BBC NEWS
BBCi CATEGORIES   TV   RADIO   COMMUNICATE   WHERE I LIVE   INDEX    SEARCH 

BBC News UK Edition
    You are in: Education: Features  
News Front Page
World
UK
England
N Ireland
Scotland
Wales
Politics
Business
Entertainment
Science/Nature
Technology
Health
Education
Hot Topics
UK Systems
League Tables
Features
-------------
Talking Point
-------------
Country Profiles
In Depth
-------------
Programmes
-------------
BBC Sport
BBC Weather
CBBC News
SERVICES
-------------
EDITIONS
 Sunday, 7 July, 2002, 09:21 GMT 10:21 UK
Language study for the 21st Century
Binary code superimposed on compact discs
It is all about noughts and ones

Students must be taught that there is no difference between a lemon and a floppy disk.

Or at least that the binary data on the floppy disk is written in the same language as the genetic code of the lemon, claims a leading American academic.

It is all about noughts and ones.

This may sound nuts, but this knowledge makes the difference between a successful economy and a doomed one. It is what the US understands and Argentina failed to.

According to the director of the Harvard Business School Life Science Project, Dr Juan Enriquez: "The new international language of this century is the language of IBM and computers and not English any more. It's the language also of genetics."

Knowledge transfer

He believes technology and the ability to use and transmit data are what drive civilisations.

"Society must be science and computer-literate. People are trading knowledge and not wheat any more.

Those who ignore the genetic revolution will be functionally illiterate

Dr Juan Enriquez
"And the language of computers is how we communicate this knowledge.

"Businesses are built on this knowledge and governments trade with it.

"Ninety-one per cent of information now is in digital code. Governments ignore this at your countries' peril," he said.

Literacy in this new language should start at school, he said.

Students should become as well versed in the language of binary code and science as in English and history.

Gender gap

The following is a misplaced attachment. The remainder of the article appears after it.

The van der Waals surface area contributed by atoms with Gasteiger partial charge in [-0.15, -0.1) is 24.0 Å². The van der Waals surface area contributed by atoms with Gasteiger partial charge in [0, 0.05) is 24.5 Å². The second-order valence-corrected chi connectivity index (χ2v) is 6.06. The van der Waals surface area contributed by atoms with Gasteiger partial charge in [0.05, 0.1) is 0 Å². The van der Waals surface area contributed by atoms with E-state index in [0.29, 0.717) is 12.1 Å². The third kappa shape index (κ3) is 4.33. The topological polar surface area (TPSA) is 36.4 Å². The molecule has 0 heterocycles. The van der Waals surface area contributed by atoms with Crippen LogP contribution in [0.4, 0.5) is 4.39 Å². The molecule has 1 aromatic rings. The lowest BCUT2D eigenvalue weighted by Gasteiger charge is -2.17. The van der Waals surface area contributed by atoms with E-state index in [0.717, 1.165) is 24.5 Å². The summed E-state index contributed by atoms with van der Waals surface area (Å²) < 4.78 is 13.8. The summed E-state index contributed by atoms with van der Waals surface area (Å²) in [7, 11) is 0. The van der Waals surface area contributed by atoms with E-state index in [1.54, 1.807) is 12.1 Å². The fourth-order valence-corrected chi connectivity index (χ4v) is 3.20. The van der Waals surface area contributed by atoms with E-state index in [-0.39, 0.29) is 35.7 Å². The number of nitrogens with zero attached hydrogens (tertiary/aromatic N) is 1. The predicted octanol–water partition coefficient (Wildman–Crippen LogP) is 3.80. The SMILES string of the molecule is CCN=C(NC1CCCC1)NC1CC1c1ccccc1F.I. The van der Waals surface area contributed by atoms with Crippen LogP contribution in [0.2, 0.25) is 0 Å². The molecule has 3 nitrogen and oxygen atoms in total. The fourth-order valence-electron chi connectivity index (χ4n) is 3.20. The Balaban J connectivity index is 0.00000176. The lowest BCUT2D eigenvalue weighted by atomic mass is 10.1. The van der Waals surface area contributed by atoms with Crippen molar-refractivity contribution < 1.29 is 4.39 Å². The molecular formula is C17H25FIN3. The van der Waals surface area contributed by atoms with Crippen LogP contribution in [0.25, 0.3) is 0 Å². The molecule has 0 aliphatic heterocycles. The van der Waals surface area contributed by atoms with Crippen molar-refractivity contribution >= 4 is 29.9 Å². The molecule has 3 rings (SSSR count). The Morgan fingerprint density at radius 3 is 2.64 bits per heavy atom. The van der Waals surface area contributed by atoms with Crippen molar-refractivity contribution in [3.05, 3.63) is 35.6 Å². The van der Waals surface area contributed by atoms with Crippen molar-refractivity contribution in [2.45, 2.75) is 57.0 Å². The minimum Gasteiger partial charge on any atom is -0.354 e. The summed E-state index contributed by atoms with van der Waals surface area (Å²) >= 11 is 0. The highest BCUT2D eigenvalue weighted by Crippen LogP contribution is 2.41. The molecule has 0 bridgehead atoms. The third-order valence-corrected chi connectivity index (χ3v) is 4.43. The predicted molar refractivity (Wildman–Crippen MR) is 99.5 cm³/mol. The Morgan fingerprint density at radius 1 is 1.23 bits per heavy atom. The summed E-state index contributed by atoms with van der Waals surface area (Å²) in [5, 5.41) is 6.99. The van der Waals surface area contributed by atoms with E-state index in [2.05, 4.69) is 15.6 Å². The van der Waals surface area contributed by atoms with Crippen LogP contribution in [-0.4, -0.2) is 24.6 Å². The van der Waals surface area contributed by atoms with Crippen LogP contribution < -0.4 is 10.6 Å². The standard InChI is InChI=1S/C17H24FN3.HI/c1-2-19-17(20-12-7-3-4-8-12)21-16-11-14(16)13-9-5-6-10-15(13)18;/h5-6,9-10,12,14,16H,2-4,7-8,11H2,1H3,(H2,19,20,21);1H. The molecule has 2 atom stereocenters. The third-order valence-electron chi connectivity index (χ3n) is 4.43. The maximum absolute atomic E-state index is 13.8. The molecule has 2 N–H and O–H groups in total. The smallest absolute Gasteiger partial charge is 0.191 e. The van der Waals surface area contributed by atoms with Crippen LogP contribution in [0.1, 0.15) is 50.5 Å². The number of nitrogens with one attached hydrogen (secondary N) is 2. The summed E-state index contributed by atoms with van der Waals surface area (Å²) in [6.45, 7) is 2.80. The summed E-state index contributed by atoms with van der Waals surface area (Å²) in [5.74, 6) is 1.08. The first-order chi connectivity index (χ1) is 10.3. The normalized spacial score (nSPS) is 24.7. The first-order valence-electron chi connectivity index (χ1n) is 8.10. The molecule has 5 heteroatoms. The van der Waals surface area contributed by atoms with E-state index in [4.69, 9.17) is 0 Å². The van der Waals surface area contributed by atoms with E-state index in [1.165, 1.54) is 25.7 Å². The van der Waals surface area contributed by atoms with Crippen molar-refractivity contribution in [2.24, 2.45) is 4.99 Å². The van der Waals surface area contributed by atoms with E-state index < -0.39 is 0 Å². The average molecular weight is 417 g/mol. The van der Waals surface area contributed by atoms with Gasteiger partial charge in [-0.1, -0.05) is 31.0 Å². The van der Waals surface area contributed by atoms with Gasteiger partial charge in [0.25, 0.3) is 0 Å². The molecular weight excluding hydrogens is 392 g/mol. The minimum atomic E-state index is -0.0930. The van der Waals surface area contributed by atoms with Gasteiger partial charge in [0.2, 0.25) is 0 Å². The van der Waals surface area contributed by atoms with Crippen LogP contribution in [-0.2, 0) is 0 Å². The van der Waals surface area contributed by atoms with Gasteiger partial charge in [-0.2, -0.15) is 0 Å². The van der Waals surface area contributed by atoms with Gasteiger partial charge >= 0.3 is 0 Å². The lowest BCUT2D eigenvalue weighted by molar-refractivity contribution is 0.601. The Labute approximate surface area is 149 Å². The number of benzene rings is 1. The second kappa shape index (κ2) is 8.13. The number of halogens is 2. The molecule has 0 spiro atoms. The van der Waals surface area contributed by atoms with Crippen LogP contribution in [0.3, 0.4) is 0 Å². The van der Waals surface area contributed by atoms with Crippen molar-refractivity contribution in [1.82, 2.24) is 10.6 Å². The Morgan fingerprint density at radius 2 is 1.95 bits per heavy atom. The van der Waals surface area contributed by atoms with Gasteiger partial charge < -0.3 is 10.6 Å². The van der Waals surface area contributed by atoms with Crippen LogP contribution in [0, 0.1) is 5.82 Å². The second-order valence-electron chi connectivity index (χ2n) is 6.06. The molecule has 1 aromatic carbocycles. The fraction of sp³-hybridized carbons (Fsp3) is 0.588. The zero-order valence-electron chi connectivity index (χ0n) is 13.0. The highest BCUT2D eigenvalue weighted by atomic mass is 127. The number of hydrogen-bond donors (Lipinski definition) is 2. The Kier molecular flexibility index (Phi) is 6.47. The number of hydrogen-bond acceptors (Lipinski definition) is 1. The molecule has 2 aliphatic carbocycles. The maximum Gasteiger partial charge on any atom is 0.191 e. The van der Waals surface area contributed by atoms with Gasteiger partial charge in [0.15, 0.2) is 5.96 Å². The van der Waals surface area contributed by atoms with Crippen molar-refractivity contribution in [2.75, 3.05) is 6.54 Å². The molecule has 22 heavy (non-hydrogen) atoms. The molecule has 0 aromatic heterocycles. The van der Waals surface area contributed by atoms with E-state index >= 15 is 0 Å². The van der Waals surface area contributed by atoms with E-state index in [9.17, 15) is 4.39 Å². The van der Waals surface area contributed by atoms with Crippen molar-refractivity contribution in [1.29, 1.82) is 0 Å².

But for this advice to be effective in the UK, not only do there need to be curriculum changes but girls need to be encouraged into studying computers and science in the first place.

As there is a significant gender imbalance in science and maths education in secondary school, there cannot be a literate science and computer population if a majority are not speaking the language.

So for how can girls be encouraged to jump on board?

According to Professor Alison Wolf of London University's Institute of Education: "The gender imbalance begins at 16 when girls are specialising too early and making choices which set them on a course generally in the arts subjects.

Circle of expertise

"Girls generally achieve better than boys at school and have a tendency to be better at foreign languages and English than boys.

"In girls' schools particularly, there is also a culture of encouraging the arts above the sciences."

She explains that this is because many mixed and boys' schools have better maths and science teachers, as there are usually more men teaching these subjects who are educated in the relevant disciplines to a high level.

"The problem is self-propagating. More men graduate with science degrees and teach maths and science.

"Often in girls' schools there are more female teachers who have not studied maths or science to a high level and the teaching is not quite as good as a result."

The maths curriculum should also be changed in schools to be much broader to interest more students

Professor Alison Wolf
That said, the girls who do go on to study maths and science at university level are graduating with degrees which are just as good as those achieved by men.

The problem is that the numbers involved are much smaller.

Last year for instance there were 16,801 male entries for computing A-levels in England, Wales and Northern Ireland and 4,943 female. The split in maths was 41,178 to 24,469.

"The first way to change this trend is to get teachers to advise girls that degrees in the sciences will earn far greater salaries. There is no doubt about this," Prof Wolf said.

"Then at the age of 16 girls can make more informed choices about their futures.

"The maths curriculum should also be changed in schools to be much broader to interest more students. At the moment it is very narrow," she said.

Government backing

Dr Enriquez added: "But being literate in computers and science, particularly genetics, is only the first step.

"Governments have to back the scientists and help fund research institutes for an economy to be successful.

"The British government has to wise up to this. The US economy is already in front because the government significantly backs genetic research.

"Those who ignore the genetic revolution will be functionally illiterate and unable to understand or compete in a rapidly changing economy."

See also:

15 Apr 02 | Education
06 Feb 02 | N Ireland
13 Jun 02 | Features
19 Feb 02 | Education
23 Jan 02 | Science/Nature
Internet links:


The BBC is not responsible for the content of external internet sites

Links to more Features stories are at the foot of the page.


 E-mail this story to a friend

Links to more Features stories

© BBC ^^ Back to top

News Front Page | World | UK | England | N Ireland | Scotland | Wales |
Politics | Business | Entertainment | Science/Nature | Technology |
Health | Education | Talking Point | Country Profiles | In Depth |
Programmes